Researchers have taken a close look at certain antioxidant [tooltip text=”phytonutrients” gravity=”nw”]( phytonutrients are natural compounds found in plant foods such as vegetables, fruit, whole grain products and legumes. These plant compounds have beneficial effects working with other essential nutrients to promote good health.) [/tooltip] in quinoa, and two [tooltip text=”flavonoid—quercetin” gravity=”nw”](Flavonoids are a group of plant metabolites thought to provide health benefits through cell signalling pathways and antioxidant effects. These molecules are found in a variety of fruits and vegetables.) (Quercetin is a bioflavonoid common in the plant kingdom, especially high in onions, red wine, and green tea. It is one of the most biologically active flavonoids. Quercetin acts as a potent polyphenol antioxidant and immune system modulator.* Many of its immune support attributes are enhanced by its synergistic relationship with vitamin C. Quercetin is highly active in the skin and lining of the digestive tract.* Quercetin has a stabilizing effect on the immune system, helping various types of immune cells maintain their composure under stress.)[/tooltip] and [tooltip text=”Kaempferol ” gravity=”nw”] (Kaempferol is one of the Bioflavonoids that is present in high levels in cruciferous vegetables, and may mediate some of the bioactivities of these plants.)[/tooltip] are now known to be provided by quinoa in especially concentrated amounts. In fact, the concentration of these two flavonoids in quinoa can sometimes be greater than their concentration in high-flavonoid berries like cranberry or lingonberry.
Recent studies are provide with a greatly expanded list of anti-inflammatory phytonutrients in quinoa. This unique combination of anti-inflammatory compounds in quinoa may be the key to understanding preliminary animal studies that show decreased risk of inflammation-related problems (including obesity) when animals are fed quinoa on a daily basis. The list of anti-inflammatory phytonutrients in quinoa is now known to include: polysaccharides like arabinans and rhamnogalacturonans; hydroxycinnamic and hydroxybenzoic acids; flavonoids like quercetin and kaempferol; and saponins including molecules derived from oleanic acid, hederagenin and serjanic acid. Small amounts of the anti-inflammatory omega-3 fatty acid, alpha-linolenic acid (ALA), are also provided by quinoa.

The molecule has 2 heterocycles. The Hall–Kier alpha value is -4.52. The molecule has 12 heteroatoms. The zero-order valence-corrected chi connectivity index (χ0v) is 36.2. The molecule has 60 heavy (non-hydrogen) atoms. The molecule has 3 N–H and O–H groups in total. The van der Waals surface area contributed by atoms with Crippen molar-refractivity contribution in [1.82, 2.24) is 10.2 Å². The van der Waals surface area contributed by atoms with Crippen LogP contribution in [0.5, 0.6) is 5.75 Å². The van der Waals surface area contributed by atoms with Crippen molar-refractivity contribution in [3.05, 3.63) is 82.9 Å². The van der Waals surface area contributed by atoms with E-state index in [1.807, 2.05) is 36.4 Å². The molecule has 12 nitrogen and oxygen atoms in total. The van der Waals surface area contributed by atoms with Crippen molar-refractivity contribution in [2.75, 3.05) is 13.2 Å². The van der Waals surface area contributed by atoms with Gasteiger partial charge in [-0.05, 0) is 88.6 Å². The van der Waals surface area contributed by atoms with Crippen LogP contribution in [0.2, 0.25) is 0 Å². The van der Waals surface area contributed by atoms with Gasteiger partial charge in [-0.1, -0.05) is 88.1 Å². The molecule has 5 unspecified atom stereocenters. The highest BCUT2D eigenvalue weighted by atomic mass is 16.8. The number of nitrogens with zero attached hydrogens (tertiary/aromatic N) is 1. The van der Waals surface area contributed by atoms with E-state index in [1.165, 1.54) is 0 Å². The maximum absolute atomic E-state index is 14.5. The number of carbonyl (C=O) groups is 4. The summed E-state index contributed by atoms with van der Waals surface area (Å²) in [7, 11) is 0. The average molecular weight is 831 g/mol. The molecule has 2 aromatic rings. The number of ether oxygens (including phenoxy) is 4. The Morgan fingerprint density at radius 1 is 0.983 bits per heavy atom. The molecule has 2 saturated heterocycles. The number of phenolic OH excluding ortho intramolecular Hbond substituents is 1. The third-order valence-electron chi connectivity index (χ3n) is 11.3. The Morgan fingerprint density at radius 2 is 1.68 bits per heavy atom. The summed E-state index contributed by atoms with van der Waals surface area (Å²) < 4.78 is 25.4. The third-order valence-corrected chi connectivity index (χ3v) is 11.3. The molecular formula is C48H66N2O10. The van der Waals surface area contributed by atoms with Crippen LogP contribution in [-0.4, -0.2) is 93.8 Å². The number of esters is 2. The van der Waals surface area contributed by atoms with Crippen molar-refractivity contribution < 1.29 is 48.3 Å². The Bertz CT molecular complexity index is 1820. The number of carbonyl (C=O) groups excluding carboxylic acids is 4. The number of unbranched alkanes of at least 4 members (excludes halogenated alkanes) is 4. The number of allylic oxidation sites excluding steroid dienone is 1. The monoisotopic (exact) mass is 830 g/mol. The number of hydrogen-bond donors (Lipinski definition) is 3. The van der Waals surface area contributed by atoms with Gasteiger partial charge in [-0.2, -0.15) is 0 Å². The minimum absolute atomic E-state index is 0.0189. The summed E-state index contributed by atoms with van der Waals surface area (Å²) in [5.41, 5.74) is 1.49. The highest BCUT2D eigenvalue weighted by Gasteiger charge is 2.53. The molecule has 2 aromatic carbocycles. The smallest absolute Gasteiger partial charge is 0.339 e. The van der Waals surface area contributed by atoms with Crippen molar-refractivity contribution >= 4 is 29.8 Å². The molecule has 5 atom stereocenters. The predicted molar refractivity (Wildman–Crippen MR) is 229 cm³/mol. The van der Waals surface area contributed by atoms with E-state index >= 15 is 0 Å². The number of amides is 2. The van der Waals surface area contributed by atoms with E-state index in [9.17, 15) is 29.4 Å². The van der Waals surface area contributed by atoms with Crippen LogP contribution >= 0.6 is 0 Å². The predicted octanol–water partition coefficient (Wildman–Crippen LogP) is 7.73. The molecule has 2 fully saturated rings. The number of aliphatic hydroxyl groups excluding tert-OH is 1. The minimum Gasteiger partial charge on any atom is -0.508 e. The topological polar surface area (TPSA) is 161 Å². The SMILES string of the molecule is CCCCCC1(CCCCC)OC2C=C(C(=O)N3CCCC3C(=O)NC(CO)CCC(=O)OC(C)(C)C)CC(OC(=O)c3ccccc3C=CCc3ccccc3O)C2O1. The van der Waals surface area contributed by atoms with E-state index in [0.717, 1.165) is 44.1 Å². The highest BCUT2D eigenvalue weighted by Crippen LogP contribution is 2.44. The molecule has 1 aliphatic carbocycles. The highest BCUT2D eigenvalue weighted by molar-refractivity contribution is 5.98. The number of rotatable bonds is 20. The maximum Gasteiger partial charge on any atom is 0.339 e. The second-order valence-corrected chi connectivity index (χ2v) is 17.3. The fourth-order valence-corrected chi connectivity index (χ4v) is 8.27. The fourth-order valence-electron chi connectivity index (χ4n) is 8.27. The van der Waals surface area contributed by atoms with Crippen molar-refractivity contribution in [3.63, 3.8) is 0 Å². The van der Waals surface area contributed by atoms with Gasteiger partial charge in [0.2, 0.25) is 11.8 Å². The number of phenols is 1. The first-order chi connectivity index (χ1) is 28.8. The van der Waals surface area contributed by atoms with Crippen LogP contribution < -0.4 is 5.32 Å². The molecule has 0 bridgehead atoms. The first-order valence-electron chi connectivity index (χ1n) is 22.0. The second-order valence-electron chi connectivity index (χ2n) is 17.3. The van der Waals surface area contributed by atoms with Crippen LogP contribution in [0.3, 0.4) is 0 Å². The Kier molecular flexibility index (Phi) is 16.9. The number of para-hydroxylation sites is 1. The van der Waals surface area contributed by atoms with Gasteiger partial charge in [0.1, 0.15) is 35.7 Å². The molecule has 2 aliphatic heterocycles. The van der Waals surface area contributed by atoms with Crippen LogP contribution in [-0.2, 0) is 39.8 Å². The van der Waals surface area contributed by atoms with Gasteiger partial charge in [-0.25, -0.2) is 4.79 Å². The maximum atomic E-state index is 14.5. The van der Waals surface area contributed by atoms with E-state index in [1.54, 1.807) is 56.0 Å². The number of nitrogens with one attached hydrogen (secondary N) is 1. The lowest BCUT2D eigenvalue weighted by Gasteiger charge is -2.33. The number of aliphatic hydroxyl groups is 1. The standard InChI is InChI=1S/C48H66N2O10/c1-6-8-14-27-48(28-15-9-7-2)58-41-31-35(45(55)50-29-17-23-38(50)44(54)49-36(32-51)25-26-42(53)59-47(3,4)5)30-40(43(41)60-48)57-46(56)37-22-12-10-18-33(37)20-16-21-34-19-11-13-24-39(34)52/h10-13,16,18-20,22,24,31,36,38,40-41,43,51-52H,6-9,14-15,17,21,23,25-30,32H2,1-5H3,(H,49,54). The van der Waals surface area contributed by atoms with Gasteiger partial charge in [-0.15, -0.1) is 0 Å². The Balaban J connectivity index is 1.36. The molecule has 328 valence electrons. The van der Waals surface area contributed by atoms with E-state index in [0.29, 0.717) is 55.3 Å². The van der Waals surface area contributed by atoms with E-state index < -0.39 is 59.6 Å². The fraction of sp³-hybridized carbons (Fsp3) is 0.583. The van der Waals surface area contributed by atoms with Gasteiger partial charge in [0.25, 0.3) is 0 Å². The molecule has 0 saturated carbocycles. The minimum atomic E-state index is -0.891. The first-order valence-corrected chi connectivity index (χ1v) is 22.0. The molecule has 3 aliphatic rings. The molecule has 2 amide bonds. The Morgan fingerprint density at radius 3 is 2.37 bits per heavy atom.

In comparison to cereal grasses like wheat, quinoa is higher in fat content and can provide valuable amounts of heart-healthy fats like monounsaturated fat (in the form of oleic acid). Quinoa can also provide small amounts of the omega-3 fatty acid, alpha-linolenic acid (ALA). Given this higher fat content, researchers initially assumed that quinoa would be more susceptible to oxidation and resulting nutrient damage. However, recent studies have shown that quinoa does not get oxidized as rapidly as might be expected given its higher fat content. This finding is great news from a nutritional standpoint. The processes of boiling, simmering, and steaming quinoa do not appear to significantly compromise the quality of quinoa’s fatty acids, allowing us to enjoy its cooked texture and flavor while maintaining this nutrient benefit. Food scientists have speculated that it is the diverse array of antioxidants found in quinoa—including various members of the vitamin E family like alpha-, beta-, gamma- and delta-tocopherol as well as flavonoids like quercetin and kaempferol—that contribute to this oxidative protection.